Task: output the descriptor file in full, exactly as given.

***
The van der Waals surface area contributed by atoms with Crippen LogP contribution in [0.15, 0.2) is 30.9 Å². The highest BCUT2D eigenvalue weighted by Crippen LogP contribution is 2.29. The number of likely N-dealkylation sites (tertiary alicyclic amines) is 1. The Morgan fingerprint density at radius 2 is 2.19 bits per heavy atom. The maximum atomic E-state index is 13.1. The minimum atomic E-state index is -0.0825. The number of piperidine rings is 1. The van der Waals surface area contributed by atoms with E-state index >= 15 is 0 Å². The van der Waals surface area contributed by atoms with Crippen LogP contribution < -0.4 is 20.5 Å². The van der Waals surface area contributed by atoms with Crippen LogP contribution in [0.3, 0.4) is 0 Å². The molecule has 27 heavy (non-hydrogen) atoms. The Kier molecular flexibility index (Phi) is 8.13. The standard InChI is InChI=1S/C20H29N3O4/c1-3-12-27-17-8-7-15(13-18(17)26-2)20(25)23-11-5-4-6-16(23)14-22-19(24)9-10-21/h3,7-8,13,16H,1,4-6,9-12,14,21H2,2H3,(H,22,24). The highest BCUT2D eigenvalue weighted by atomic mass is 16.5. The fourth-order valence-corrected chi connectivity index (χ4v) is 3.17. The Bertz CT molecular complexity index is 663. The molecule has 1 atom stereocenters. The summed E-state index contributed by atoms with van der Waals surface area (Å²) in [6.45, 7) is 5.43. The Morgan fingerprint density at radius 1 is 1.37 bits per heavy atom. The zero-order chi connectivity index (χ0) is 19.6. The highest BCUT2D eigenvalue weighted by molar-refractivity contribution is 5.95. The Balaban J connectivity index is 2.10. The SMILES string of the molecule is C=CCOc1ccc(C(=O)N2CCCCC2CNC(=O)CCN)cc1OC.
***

The van der Waals surface area contributed by atoms with Crippen LogP contribution in [0.15, 0.2) is 30.9 Å². The highest BCUT2D eigenvalue weighted by Crippen LogP contribution is 2.29. The number of likely N-dealkylation sites (tertiary alicyclic amines) is 1. The Morgan fingerprint density at radius 2 is 2.19 bits per heavy atom. The maximum atomic E-state index is 13.1. The minimum atomic E-state index is -0.0825. The number of piperidine rings is 1. The van der Waals surface area contributed by atoms with E-state index >= 15 is 0 Å². The van der Waals surface area contributed by atoms with Crippen LogP contribution < -0.4 is 20.5 Å². The van der Waals surface area contributed by atoms with Crippen LogP contribution in [0.3, 0.4) is 0 Å². The molecule has 27 heavy (non-hydrogen) atoms. The Kier molecular flexibility index (Phi) is 8.13. The standard InChI is InChI=1S/C20H29N3O4/c1-3-12-27-17-8-7-15(13-18(17)26-2)20(25)23-11-5-4-6-16(23)14-22-19(24)9-10-21/h3,7-8,13,16H,1,4-6,9-12,14,21H2,2H3,(H,22,24). The highest BCUT2D eigenvalue weighted by atomic mass is 16.5. The fourth-order valence-corrected chi connectivity index (χ4v) is 3.17. The Bertz CT molecular complexity index is 663. The molecule has 1 atom stereocenters. The summed E-state index contributed by atoms with van der Waals surface area (Å²) in [6.45, 7) is 5.43. The Morgan fingerprint density at radius 1 is 1.37 bits per heavy atom. The zero-order chi connectivity index (χ0) is 19.6. The highest BCUT2D eigenvalue weighted by molar-refractivity contribution is 5.95. The Balaban J connectivity index is 2.10. The SMILES string of the molecule is C=CCOc1ccc(C(=O)N2CCCCC2CNC(=O)CCN)cc1OC.